Stiff and swollen shoulders are a common sign of adhesive capsulitis (or frozen shoulder). Over time, the pain increases and can limit movement affecting activities of daily living in the targeted area. Specialized Physical Therapy can help reverse the effects of frozen shoulder with targeted adhesive capsulitis treatment
Frozen shoulder is a painful condition that limits shoulder movements.
Over time, the shoulder becomes very stiff. It occurs commonly in people aged between 40 and 60. If you have a medical condition that limits your arm movement, you may be at an increased risk of developing a frozen shoulder. The onset of the symptoms of frozen shoulder is gradual. They get worse over time before the condition gets better.
Full recovery can take approximately 6-12 months without immediate treatment.
At Specialized Physical Therapy, we optimize the recovery process by developing personalized therapy plans to fit your needs.
Frozen Shoulder: An Overview
Your shoulder joint comprises of multiple bones, tendons, and ligaments, all encapsulated in the form of connective tissue.
Adhesive Capsulitis occurs when this connective tissue gets thick and wraps around your shoulder joint. As a result, you’re unable to move your shoulder freely. Frozen shoulder can occur in people with a systemic disease like diabetes or those who have to immobilize their shoulder after surgery or an arm fracture.
Adhesive capsulitis, or frozen shoulder, is characterized by severe pain and stiffness of the shoulder joint. It may feel achy when it is resting, but the pain will become sharp once you start to move and use it. There are multiple stages to frozen shoulder:
Stage 1. “Pre-freezing”: This is the stage when you first start noticing sharp pain in the shoulder over 1 to 3 months without any sign of improvement. You may start to realize your motion with rotating your shoulder out to the side as if to put your jacket on or reaching behind your belt is both limited and very painful.
Stage 2: “Freezing”: During the freezing stage, you may have had pain and limited mobility for about 3 to 9 months. You will likely experience greater pain, limitations, and pain at night.
Stage 3: “Frozen”: When you have reached the frozen stage, you have likely experienced pain and stiffness for 9 to 14 months and your symptoms have peaked. By about 14 months, you should start to feel less pain when you are not moving and only discomfort when you stretch your shoulder to its end limits.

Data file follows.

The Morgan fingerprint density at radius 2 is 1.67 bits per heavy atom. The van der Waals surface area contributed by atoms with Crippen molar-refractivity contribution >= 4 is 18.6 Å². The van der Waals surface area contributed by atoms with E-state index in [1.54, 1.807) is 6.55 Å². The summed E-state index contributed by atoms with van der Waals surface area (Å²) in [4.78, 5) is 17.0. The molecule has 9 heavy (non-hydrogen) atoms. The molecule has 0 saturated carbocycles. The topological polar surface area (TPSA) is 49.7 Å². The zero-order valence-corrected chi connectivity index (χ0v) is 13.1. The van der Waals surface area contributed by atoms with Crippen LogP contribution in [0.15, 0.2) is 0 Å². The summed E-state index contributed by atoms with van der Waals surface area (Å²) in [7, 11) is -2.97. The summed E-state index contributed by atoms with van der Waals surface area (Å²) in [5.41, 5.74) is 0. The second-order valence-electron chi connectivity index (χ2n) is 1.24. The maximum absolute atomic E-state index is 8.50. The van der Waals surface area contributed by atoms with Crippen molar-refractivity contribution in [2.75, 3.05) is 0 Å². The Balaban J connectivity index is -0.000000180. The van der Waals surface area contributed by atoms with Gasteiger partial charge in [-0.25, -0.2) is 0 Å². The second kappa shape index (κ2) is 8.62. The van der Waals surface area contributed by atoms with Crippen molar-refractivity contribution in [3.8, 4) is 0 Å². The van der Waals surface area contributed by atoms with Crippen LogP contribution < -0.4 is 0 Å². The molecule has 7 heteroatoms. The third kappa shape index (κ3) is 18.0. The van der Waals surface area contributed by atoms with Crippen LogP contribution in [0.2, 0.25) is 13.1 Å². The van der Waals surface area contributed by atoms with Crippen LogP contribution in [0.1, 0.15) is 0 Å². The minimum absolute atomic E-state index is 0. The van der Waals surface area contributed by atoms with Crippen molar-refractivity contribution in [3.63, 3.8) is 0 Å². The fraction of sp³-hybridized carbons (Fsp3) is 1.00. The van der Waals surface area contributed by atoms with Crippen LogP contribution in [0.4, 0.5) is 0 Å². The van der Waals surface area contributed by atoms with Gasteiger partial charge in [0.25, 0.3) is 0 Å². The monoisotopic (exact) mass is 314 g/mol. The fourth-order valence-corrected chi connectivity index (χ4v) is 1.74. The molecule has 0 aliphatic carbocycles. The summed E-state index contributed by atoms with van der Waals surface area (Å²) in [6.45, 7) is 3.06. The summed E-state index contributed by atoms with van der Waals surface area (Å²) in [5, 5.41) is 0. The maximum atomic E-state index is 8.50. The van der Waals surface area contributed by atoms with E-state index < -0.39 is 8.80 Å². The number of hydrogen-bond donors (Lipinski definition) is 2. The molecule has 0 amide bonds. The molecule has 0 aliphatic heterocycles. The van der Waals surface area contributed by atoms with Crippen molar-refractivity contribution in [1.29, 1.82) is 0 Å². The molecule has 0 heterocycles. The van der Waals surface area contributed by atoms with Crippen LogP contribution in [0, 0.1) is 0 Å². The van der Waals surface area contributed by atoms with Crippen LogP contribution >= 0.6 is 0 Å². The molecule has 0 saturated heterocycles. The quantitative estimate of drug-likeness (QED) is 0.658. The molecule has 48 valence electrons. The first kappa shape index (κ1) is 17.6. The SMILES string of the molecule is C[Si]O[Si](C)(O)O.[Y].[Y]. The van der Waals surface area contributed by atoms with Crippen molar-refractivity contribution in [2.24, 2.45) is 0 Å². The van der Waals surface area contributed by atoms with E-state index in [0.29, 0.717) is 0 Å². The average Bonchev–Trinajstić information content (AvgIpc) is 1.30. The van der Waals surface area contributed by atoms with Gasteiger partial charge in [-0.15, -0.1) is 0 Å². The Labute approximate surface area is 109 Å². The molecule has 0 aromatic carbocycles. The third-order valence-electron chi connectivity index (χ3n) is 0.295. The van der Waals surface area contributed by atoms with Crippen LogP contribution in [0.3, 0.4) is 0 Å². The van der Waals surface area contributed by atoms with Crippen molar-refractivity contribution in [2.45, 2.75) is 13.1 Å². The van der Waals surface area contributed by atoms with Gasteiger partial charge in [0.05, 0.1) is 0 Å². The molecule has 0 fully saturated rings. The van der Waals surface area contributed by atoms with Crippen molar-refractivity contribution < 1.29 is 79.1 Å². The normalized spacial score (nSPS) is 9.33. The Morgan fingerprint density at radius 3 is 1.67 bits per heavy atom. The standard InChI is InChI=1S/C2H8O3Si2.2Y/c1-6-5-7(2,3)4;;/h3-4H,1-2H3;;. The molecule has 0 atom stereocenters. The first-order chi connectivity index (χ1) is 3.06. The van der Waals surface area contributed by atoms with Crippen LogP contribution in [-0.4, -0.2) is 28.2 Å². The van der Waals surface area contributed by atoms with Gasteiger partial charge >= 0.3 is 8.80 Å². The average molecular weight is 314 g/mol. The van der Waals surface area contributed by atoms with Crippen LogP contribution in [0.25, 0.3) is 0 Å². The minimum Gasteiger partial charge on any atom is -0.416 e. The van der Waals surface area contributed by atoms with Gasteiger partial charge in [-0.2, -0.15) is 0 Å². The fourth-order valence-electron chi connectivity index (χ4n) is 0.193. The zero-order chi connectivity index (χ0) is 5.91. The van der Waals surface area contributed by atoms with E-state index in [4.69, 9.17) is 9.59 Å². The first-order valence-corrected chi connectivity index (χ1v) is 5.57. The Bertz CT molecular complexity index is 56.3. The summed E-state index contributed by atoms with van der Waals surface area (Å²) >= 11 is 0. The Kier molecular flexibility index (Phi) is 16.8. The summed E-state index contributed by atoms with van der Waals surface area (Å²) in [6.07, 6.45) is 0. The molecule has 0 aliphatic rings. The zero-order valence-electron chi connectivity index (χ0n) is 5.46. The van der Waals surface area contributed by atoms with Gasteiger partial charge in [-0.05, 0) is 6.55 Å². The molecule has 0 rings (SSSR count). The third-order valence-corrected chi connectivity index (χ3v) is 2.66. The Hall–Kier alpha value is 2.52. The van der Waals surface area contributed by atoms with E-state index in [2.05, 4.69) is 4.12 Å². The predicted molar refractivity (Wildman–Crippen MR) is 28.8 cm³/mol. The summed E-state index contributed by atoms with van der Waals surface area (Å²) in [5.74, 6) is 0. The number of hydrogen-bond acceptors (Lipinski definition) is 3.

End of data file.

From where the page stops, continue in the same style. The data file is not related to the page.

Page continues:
Stage 4: “Thawing”: During this last phase around 12-15 months, your shoulder symptoms slowly start to decrease. Your pain decreases and your mobility improves.
Please note, however, that these time frames may differ from person to person.
Adhesive capsulitis occurs when the connective tissue that covers the joint deep to the shoulder surface thickens and stiffens. The thickening of this tissue is responsible for the restrictions in movement. There is no known cause of adhesive capsulitis, but some theories include inflammation in the shoulder or systemic inflammation (such as an autoimmune disease), post surgery complications, pain after surgery or injury resulting in immobilization and subsequent stiffness.
- Age: People over 40 are more likely to experience frozen shoulder.
- Gender: The shoulder condition is observed in women more than men.
- Poor medical condition: Specific health problems such as diabetes, thyroid, Parkinson’s disease, and tuberculosis increase the risk of developing a stiff shoulder.
- Injuries: Associated physical conditions such as rotator cuff injury, fractures, and a broken arm might cause a frozen shoulder.
- Stroke: Cardiovascular diseases and blood pressure can also increase the risk of adhesive capsulitis.
Pain and stiffness in the shoulder can mimic a variety of diagnoses. However, physical therapists at Specialized Physical Therapy are trained to identify this diagnosis by what is known as a “capsular pattern.”
A capsular pattern is a specific pattern of movement loss that is seen with frozen shoulder. The capsular pattern of the shoulder is when your shoulder external rotation motion (rotating the arm out to the side) is more limited than the abduction motion (raising arm out to the side), which is more limited than internal rotation (reaching your arm behind your back). With the right action plan, recovery can occur in 6 weeks to 3 months, depending on the severity of your symptoms.
Treatment and Exercises
We develop a detailed frozen shoulder physical therapy program for effective treatment. Our primary goals are to improve your posture, reduce shoulder pain, and enhance muscle strength. These outcomes enable you to restore lost mobility in the affected area.
We also provide at-home techniques and exercises for shoulder pain management. Along with that, we alter your daily activities and offer ergonomic tips to mitigate the risk of a relapse. It also makes it easier for you to return to recreational and occupational activities with a full range of motion and optimal function.
Book an initial consultation for frozen shoulder with an expert by calling us @ 201-773-8851 to schedule your first appointment.